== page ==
The Texas congressional delegation doesn't reflect the state's diversity. Will the election change that?

©Austin American-Statesman

Rep. Will Hurd of Texas. - U.S. House of Representatives/U.S. House of Representatives/TNS

WASHINGTON — The Texas congressional delegation long hasn’t reflected the demographic diversity of the state. Currently, Anglos occupy roughly two-thirds of the Texas seats in the U.S. House, while Anglos make up 41% of the Texas population. Latinos, on the other hand are severely underrepresented, with 19% of seats and comprising 40% of the population.

This year, amid a national reckoning of systemic racism in all aspects of American life, candidates of color are running in 24 of the state’s 36 congressional districts, including 10 districts where both Democrat and Republican are nonwhite.

Yet when the dust settles from the election, now less than two weeks away, the state’s delegation is expected to remain mostly white.

There are 13 people of color representing Texas in the U.S. House — six Blacks and seven Latinos. Eleven of them are running for reelection and none are expected to lose their seats, according to national political forecasters. Two are retiring: U.S. Reps. Bill Flores, R-Bryan, and Will Hurd, R-Helotes.

The two candidates running to replace Flores — Republican Pete Sessions and Democrat Rick Kennedy — are white. Running to replace Hurd, who is the only Black Republican in the House: Republican Tony Gonzales and Democrat Gina Ortiz Jones, who is of Filipino descent.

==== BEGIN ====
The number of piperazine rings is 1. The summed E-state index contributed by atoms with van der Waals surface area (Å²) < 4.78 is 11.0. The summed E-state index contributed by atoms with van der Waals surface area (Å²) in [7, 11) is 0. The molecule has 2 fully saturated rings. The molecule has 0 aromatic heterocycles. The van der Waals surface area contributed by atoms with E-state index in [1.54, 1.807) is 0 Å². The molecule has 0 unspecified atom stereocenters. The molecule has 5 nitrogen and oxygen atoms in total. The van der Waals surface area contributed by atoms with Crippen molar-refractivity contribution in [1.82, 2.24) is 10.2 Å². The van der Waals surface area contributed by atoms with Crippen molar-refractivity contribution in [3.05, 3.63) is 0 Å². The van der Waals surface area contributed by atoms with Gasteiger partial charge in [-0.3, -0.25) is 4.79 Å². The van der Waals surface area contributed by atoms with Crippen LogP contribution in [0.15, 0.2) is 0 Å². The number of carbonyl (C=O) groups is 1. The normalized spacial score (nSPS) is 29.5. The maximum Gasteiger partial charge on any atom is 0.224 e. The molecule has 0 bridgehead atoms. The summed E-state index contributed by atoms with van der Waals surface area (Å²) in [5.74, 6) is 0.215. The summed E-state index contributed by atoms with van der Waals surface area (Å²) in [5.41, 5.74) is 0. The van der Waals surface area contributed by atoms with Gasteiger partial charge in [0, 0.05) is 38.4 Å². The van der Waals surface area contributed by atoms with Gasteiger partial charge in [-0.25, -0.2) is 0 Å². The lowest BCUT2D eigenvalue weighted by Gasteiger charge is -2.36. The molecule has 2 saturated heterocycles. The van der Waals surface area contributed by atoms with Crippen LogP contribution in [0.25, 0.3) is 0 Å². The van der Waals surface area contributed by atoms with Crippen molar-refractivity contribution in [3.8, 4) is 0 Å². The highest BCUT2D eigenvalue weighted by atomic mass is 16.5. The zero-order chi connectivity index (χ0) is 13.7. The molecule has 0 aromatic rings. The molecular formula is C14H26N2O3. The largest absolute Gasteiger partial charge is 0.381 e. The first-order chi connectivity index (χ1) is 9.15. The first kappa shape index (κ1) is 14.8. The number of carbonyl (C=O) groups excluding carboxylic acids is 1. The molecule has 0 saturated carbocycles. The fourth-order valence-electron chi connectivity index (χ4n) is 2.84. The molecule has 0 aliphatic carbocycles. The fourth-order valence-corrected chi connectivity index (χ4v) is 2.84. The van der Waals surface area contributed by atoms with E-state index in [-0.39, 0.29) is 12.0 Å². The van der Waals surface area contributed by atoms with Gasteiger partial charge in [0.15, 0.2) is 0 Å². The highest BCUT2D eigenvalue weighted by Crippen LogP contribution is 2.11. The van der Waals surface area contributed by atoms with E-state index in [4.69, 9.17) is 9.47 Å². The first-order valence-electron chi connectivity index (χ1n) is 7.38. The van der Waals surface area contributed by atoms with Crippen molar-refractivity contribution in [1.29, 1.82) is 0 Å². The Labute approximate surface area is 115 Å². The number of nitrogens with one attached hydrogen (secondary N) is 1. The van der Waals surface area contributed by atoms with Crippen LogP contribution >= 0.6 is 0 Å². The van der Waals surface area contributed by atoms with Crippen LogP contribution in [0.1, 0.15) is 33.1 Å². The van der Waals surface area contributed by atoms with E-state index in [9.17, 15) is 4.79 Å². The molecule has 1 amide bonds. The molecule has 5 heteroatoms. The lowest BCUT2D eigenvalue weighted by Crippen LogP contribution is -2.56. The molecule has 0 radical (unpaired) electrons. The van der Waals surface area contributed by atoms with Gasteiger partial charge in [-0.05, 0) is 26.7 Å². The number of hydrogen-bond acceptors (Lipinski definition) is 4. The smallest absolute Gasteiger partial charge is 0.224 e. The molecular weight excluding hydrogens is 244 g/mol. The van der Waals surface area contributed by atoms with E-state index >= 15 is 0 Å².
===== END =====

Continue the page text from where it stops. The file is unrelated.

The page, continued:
No white incumbent facing a challenger of color is expected to lose — including U.S. Rep. Lloyd Doggett, D-Austin, who faces Republican Jenny Garcia Sharon — because their districts were drawn to favor one party or the other. But some might face close races. And a few open seats that are occupied by retiring white representatives have drawn candidates of color and are up for grabs.

7 RACES TO WATCH

Here is a look at a few high-profile races involving candidates of color:

23rd Congressional District: The perpetual swing district that runs from San Antonio along 800 miles of border to El Paso is an open seat with Hurd’s retirement. Jones, a former military intelligence officer who narrowly lost to Hurd in 2018, faces Gonzales, a former U.S. Navy cryptologist. Democrats have highlighted this race and are counting on it as the Texas seat most likely to flip in November.

24th Congressional District: The compact district in the Metroplex that includes diverse suburban areas of Dallas and Fort Worth is an open seat after the announced retirement of U.S. Rep. Kenny Marchant, R-Coppell. Democrat Candace Valenzuela, an educator who was homeless as a child and would be the first Afro-Latina member of Congress, faces Republican Beth Van Duyne, former mayor of Irving who served in the Trump administration as a regional administrator of the Department of Housing and Urban Development.